The Swedish Freedom of the Press Ordinance from 1766

27 mars 2023 0 av Jonas Nordin

Much of my research in later years have been about the early Swedish experiences of freedom of the press. Sweden was in fact the first country in the world where freedom of the press was protected in constitutional law. Of course, this was, at times, a less glorious and much more complicated history than one might suspect at first glance — politics is often a nasty business. It is nevertheless an interesting episode, also in international context.

In 2016, the 250th anniversary of the Freedom of the Press Ordinance was widely celebrated in Sweden, and the jubilee also caught international attraction. I was the guest at several international conferences in England, Finland, France, USA and Scotland, where freedom of the press and public access to official documents (offentlighetsprincipen) in Sweden was discussed.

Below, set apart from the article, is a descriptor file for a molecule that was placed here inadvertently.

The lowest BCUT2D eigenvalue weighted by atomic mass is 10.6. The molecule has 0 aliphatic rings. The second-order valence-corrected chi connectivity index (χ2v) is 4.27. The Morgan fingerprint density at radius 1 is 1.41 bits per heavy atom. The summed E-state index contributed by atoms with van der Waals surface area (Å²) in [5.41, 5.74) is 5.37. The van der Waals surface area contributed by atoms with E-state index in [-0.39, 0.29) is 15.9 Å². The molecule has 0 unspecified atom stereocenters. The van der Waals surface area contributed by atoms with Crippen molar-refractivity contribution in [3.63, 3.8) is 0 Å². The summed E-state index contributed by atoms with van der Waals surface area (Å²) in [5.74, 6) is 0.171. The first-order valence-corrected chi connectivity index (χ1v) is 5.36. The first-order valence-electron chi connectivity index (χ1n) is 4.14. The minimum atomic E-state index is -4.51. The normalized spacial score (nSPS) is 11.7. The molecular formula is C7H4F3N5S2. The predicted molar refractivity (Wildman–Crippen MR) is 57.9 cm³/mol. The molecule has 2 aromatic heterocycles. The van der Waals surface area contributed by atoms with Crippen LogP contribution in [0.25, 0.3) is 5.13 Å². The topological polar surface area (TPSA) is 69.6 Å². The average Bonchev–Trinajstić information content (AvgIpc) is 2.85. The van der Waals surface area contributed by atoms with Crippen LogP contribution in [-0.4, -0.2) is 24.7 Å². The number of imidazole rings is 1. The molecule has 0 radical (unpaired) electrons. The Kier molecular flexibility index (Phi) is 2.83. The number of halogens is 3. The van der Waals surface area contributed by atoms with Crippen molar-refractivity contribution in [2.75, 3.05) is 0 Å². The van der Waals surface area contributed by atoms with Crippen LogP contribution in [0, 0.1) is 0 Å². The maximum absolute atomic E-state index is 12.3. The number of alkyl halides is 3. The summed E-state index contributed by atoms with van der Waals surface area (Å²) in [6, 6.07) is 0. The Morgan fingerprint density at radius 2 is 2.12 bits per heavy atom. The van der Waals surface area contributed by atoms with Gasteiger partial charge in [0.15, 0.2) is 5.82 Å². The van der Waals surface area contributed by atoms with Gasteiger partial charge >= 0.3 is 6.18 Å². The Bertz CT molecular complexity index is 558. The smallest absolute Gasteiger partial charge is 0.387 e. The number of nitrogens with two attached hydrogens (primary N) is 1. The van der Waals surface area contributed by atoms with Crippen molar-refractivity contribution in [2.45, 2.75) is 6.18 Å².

As a part of this international interest, translators Ian Giles and Peter Graves made a much needed new rendition of the 1766 Freedom of the Press Ordinance into English. It is distributed with a CC BY license, and we published it on a campaign website hosted by The National Library of Sweden, where I was employed at the time. However, a few years ago The National Library stopped maintaining this website and I do not know where the translation can be found and downloaded today. For convenience, I am therefore uploading it here, free to reuse:

His Majesty’s Gracious Ordinance Regarding the Freedom of Writing and of the Press, 2 December 1766, translated by Ian Giles & Peter Graves.